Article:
Waste-to-energy plant wins award
An at times controversial waste to energy plant has won a sustainability award.
The St Austell’s incinerator in Cornwall, UK, has been announced sustainable property of the year at the 2017 Michelmores property awards, which celebrates outstanding property and construction projects in Cornwall, Devon, Bristol, Somerset and Dorset, according to <a href="http://www.cornwalllive.com/st-dennis-incinerator-cornwall-energy-recovery-centre-wins-sustainable-property-project-award/story-30406105-detail/story.html">Cornwall Live</a>.
Finally given the go-ahead in 2012, the £117 million, 240,000 tonne Cornwall Energy Recovery Centre (CERC) had been the subject of an intense legal challenge from local environmental campaigners who wanted to see the project cancelled, the Cornwall Live article explains.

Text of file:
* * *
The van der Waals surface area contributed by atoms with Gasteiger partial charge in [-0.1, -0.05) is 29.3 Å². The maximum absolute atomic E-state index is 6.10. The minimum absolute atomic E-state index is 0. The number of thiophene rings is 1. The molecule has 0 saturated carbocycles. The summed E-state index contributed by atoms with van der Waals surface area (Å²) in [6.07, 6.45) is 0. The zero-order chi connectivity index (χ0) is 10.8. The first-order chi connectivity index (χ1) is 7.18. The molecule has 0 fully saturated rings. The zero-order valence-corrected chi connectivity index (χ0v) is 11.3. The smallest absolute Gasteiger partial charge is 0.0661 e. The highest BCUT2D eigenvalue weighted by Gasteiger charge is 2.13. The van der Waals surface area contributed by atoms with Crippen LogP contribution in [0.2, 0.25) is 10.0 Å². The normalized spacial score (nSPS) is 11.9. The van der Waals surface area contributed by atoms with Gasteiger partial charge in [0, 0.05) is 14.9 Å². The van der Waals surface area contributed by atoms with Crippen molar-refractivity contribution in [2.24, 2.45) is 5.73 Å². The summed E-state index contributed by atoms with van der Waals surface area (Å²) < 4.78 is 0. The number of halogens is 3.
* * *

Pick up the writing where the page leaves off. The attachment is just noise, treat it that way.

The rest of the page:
Managed by Cornwall Energy Recovery Limited, CERC started its operational phase in March 2017. It recovers energy from waste that it processes every year, and uses it to power 21,000 homes.
Councillor Sue James, portfolio holder for environment and public protection at Cornwall Council, told Cornwall Live: "As the new cabinet member responsible for the facility I'm delighted to hear that the CERC has won sustainable project of the year.
"Now that the facility is fully operational, it plays a very important role in offering Cornwall a more sustainable method for managing the waste that's left over after recycling."
James Pike, regional director south west at SUEZ recycling and recovery UK, said: "The Cornwall Energy Recovery Centre is a key part of Cornwall's integrated approach to waste management
"The facility's visitor centre has enabled visits from local schools and community groups, and we look forward to welcoming many more Cornwall residents interested in learning about how their waste is reused, recycled and put to good use as a fuel to produce energy."